Metastasis is a series of process that tumor cells lose their stationary epithelial characteristics and acquire migratory mesenchymal characteristics. Metastatic cancer that spread to multiple organs is a major cause of cancer mortality and morbidity. Thus, new rationally designed therapies are urgently needed to control, cure and prevent invasive cancers. Understanding the molecular mechanisms for the acquisition of highly invasive characteristics will contribute to developing new therapies for preventing and treating cancers. Growing evidence suggests that one of the critical signaling cascades for the acquisition of highly invasive characteristics is Notch signaling. Notch signaling plays a well-characterized role in cell fate specifications, stem cell renewals, and cell differentiation. However, the role in determining invasive cell characteristics remains poorly understood. Our long-term goal is to elucidate the molecular mechanisms by which Notch signaling and its modulators determines the invasive cell characteristics, thus serving as a necessary prerequisite to developing new therapeutic protocols for treating and preventing cancers. The hypothesis of our proposed research is that an essential modulator of Notch signaling, Mind bomb (Mib), plays a critical role in establishing and maintaining epithelial cell morphology not only by promoting Notch signaling but also by directly regulating epithelial cell polarity formation. The zebrafish is an excellent vertebrate model system to visualize the behavior of individual cells. In this study we use the zebrafish sensory organ, the posterior lateral line (pLL), as a model system to demonstrate these dual roles of Mib in epithelial morphogenesis. We based our hypothesis on the following observations that 1)mib mutants show aberrant epithelial morphogenesis, 2)embryos manipulated to loss of Notch activity show morphological defects, but do not completely phenocopy mib mutants, and 3)a Mib interacting protein, Epb4.1l5, regulates epithelial polarity formation. Based on these observations, the specific aims are to 1)define the Notch-dependent and independent function of Mib in pLL morphogenesis, and 2)characterize the molecular mechanism of Notch-independent Mib function in epithelial morphogenesis. More than 500,000 Americans lost their lives to metastatic cancer in 2008. In this proposed study, we use the zebrafish to understand the molecular mechanism of epithelial morphogenesis. The successful completion of our proposed research will be applicable to understanding molecular mechanisms by which stationary epithelial cells acquire the highly invasive cell characteristic in our bodies. It will lead to new therapies that effectively prevent and treat invasive cancers.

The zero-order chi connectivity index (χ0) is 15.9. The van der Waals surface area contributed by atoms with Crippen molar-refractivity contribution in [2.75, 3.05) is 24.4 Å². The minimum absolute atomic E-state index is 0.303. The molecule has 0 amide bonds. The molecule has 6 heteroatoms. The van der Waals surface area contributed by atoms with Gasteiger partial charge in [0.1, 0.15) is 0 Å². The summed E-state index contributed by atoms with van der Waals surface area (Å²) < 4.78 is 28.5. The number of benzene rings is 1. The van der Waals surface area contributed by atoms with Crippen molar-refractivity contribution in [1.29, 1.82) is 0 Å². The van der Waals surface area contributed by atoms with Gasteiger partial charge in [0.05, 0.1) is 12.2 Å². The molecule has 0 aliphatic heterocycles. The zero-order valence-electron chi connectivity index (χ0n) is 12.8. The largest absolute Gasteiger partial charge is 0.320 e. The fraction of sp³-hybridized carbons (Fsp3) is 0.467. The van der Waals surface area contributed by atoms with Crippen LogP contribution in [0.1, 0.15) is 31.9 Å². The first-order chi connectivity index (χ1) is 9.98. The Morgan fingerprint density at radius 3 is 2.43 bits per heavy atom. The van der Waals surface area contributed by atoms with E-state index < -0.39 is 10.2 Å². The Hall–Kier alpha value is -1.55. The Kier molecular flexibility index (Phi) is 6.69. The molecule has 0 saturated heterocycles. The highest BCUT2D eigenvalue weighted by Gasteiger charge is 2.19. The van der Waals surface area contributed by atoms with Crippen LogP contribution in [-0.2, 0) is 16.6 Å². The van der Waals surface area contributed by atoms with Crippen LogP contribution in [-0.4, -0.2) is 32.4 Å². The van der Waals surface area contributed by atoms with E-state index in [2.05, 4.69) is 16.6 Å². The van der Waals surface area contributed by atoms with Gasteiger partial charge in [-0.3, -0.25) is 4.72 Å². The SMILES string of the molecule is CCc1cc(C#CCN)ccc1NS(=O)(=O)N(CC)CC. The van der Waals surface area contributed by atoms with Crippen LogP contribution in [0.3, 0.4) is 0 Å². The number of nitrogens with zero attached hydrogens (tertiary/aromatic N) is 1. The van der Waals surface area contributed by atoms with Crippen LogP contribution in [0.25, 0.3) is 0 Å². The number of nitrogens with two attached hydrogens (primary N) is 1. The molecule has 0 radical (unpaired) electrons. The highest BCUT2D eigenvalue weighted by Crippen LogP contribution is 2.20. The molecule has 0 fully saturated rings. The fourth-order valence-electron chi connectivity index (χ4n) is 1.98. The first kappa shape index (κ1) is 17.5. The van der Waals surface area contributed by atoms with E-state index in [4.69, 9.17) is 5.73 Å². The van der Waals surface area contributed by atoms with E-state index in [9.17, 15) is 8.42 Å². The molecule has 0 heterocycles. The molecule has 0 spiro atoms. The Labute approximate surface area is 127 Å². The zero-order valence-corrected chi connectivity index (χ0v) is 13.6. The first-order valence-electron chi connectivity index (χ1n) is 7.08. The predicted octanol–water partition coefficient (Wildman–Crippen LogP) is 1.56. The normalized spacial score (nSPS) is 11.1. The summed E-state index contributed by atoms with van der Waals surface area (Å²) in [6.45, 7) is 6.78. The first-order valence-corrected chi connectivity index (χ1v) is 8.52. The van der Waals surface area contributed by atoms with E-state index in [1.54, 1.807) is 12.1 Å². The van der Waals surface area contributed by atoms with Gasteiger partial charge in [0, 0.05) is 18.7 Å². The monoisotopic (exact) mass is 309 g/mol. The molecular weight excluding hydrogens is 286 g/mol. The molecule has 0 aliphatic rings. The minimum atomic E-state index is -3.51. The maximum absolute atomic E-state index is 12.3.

Public Health Relevance

Metastasis is a series of process that tumor cells lose their stationary epithelial characteristics and acquire migratory mesenchymal characteristics. More than 500,000 Americans lost their lives to metastatic cancer in 2008. Understanding the molecular mechanisms for the acquisition of highly invasive characteristics will contribute to developing therapeutic protocols for preventing and treating cancers.

Agency
National Institute of Health (NIH)
Institute
Eunice Kennedy Shriver National Institute of Child Health & Human Development (NICHD)
Type
Research Transition Award (R00)
Project #
3R00HD062561-04S1
Application #
8679198
Study Section
Special Emphasis Panel (NSS)
Program Officer
Javois, Lorette Claire
Project Start
2013-12-01
Project End
2015-11-30
Budget Start
2013-12-01
Budget End
2015-11-30
Support Year
4
Fiscal Year
2013
Total Cost
$154,243
Indirect Cost
$57,235
Name
Rutgers University
Department
Anatomy/Cell Biology
Type
Schools of Medicine
DUNS #
078795851
City
Newark
State
NJ
Country
United States
Zip Code
07103
Matsuda, Miho; Nogare, Damian Dalle; Somers, Katherine et al. (2013) Lef1 regulates Dusp6 to influence neuromast formation and spacing in the zebrafish posterior lateral line primordium. Development 140:2387-97